(9.) Blobe GC, Schieman WP Lodish HF. Role of transforming growth factor-[beta] in human disease. N Eng J Med 2000;18:1350-8.

(10.) Letterio JJ, Roberts AB. Regulation of immune respons-es by TGF-[beta]. Annu Rev Immunol 1998;16:137-61.

(11.) Atabay B, Oren H, Irken G, Kizildag S, Tunali S, Tiirker M, Yilmaz S. Role of transforming growth factor-[beta]1 gene polymorphisms in childhood idiopathic thrombo-cytopenic purpura. J Pediatr Hematol Oncol 2003;25:885-9.

(12.) Akar N, Hasipek M. Tumour necrosis factor-alpha gene polymorphism (-308 G-A) in Turkish pediatric thrombosis patients. Turk J Hematol 2002;19:39-41.

(13.) George JN, Woolf SH, Raskob GE, Wasser JS, Aledort LM, Ballem PJ, Blanchette VS, Bussel JB, Cines DB, Kelton JG, Lichtin AE, McMillan R, Okerbloom JA, Regan DH, Warner I. Idiopathic thrombocytopenic purpura: A practice guideline developed by explicit methods fort he American Society of Hematology. Blood 1996;88:3-40.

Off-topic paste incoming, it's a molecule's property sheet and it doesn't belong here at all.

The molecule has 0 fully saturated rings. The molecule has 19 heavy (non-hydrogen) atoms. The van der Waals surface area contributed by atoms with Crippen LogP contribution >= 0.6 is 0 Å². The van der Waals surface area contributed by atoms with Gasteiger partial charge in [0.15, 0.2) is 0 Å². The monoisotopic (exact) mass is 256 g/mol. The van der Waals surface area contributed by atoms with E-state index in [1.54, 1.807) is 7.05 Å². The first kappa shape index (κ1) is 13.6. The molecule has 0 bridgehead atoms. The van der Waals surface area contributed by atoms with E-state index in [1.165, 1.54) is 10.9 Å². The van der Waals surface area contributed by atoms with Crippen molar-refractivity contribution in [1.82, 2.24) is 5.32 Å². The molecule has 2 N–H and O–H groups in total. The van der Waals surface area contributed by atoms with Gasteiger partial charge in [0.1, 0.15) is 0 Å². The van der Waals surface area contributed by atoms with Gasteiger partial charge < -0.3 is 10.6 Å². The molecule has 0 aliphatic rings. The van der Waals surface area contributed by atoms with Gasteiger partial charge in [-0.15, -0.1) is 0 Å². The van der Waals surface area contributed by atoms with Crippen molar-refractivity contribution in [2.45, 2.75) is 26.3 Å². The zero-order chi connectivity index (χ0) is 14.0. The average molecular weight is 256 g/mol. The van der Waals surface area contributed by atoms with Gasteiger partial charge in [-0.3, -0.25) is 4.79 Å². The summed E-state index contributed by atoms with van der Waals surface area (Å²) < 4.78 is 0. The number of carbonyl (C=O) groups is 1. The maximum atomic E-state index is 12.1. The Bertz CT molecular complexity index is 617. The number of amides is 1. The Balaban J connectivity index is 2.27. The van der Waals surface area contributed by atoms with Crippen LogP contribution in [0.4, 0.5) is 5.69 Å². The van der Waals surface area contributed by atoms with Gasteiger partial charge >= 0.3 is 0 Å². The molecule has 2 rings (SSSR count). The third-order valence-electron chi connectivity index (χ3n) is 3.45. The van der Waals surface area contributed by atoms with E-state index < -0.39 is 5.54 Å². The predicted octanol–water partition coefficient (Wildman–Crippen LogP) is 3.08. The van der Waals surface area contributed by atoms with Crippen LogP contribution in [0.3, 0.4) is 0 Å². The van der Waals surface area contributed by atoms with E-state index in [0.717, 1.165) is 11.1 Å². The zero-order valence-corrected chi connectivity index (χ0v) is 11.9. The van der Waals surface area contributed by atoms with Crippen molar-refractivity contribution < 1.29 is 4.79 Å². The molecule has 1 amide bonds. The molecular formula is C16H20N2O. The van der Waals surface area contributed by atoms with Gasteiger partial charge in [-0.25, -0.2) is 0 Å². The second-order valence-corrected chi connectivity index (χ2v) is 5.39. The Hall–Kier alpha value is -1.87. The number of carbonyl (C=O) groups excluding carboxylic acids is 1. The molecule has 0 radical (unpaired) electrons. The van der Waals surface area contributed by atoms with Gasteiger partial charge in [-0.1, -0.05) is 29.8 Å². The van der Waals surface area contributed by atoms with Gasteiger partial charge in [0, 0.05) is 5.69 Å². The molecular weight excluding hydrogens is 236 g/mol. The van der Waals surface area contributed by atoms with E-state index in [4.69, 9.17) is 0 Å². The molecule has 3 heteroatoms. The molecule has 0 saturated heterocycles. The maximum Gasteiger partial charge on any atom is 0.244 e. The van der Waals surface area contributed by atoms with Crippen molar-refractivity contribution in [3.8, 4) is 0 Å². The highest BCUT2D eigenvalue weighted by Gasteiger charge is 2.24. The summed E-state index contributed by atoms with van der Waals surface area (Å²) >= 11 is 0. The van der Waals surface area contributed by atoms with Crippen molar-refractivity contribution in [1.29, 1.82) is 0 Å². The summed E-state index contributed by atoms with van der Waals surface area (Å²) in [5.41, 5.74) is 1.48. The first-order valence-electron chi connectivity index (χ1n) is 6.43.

(14.) Richardson B. Primer; Epigenetics of autoimmunity. Nat Clin Pract Rheumatol 2007;3:521-7.

(15.) Castro V, Oliveira GB, Origa AF, Annichino-Bizzacchi JM, Arruda VR. The human platelet alloantigen 5 polymorphism as a risk fort he development of acute idiopathic purpura. Thromb Haemost 2000;84:360-1.

(16.) Thude H, Gatzka E, Anders 0, Barz D. Allele frequencies of human platelet antigen 1,2,3 and in normal people. Vox Sang 1999;77:149-53.

(17.) Karpatkin S, Fotino M, Gibofsky A, Winchester RJ. Association of HLA-Drw2 with autoimmune thrombo-cytopenic purpura. J Clin Invest 1979;63:1085-8.

(18.) Fujimoto TT, Inoue M, Shimomura T, Fijumura K. Involvement of Fc[gamma] receptor polymorphism in the therapeutic response of idiopathic thrombocytopenic purpura. Br J Haematol 2001;115:125-30.

(19.) Cines DB, Blanchette VS. Immune thrombocytopenic purpura. N Eng J Med 2002;346:995-1008.

(20.) Allen RD. Polymorphism of the human TNF-alpha promoter-random variation or functional diversity? Mol Immunol 1999;36;1017-27.

(21.) Hajeer AH, Hutchinson IV. Influence of TNF-alpha gene polymorphisms on TNF alpha production and disease. Hum Immunol 2001;62:1191-9.